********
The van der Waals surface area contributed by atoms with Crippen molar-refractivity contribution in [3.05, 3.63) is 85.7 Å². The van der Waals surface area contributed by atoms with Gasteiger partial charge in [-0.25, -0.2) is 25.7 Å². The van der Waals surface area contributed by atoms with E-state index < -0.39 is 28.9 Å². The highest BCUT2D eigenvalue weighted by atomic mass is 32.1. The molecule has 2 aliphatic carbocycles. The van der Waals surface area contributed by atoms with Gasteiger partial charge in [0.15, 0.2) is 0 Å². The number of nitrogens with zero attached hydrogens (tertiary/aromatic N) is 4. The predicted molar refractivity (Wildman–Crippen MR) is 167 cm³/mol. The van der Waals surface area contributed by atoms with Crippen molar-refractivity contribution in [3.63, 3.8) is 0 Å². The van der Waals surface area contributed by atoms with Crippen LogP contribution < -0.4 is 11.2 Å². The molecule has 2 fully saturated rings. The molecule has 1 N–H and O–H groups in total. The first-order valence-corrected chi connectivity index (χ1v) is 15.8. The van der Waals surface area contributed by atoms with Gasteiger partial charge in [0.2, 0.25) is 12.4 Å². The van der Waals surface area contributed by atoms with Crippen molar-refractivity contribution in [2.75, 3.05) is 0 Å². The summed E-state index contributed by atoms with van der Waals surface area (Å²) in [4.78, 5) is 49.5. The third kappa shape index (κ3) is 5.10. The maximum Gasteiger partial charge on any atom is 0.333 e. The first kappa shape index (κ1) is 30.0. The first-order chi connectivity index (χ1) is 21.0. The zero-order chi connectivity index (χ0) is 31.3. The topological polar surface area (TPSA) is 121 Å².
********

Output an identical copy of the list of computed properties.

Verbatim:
The van der Waals surface area contributed by atoms with Crippen molar-refractivity contribution in [3.05, 3.63) is 85.7 Å². The van der Waals surface area contributed by atoms with Gasteiger partial charge in [-0.25, -0.2) is 25.7 Å². The van der Waals surface area contributed by atoms with E-state index < -0.39 is 28.9 Å². The highest BCUT2D eigenvalue weighted by atomic mass is 32.1. The molecule has 2 aliphatic carbocycles. The van der Waals surface area contributed by atoms with Gasteiger partial charge in [0.15, 0.2) is 0 Å². The number of nitrogens with zero attached hydrogens (tertiary/aromatic N) is 4. The predicted molar refractivity (Wildman–Crippen MR) is 167 cm³/mol. The van der Waals surface area contributed by atoms with Crippen molar-refractivity contribution in [3.63, 3.8) is 0 Å². The van der Waals surface area contributed by atoms with Crippen LogP contribution < -0.4 is 11.2 Å². The molecule has 2 fully saturated rings. The molecule has 1 N–H and O–H groups in total. The first-order valence-corrected chi connectivity index (χ1v) is 15.8. The van der Waals surface area contributed by atoms with Gasteiger partial charge in [0.2, 0.25) is 12.4 Å². The van der Waals surface area contributed by atoms with Crippen molar-refractivity contribution in [2.75, 3.05) is 0 Å². The summed E-state index contributed by atoms with van der Waals surface area (Å²) in [4.78, 5) is 49.5. The third kappa shape index (κ3) is 5.10. The maximum Gasteiger partial charge on any atom is 0.333 e. The first kappa shape index (κ1) is 30.0. The first-order chi connectivity index (χ1) is 21.0. The zero-order chi connectivity index (χ0) is 31.3. The topological polar surface area (TPSA) is 121 Å².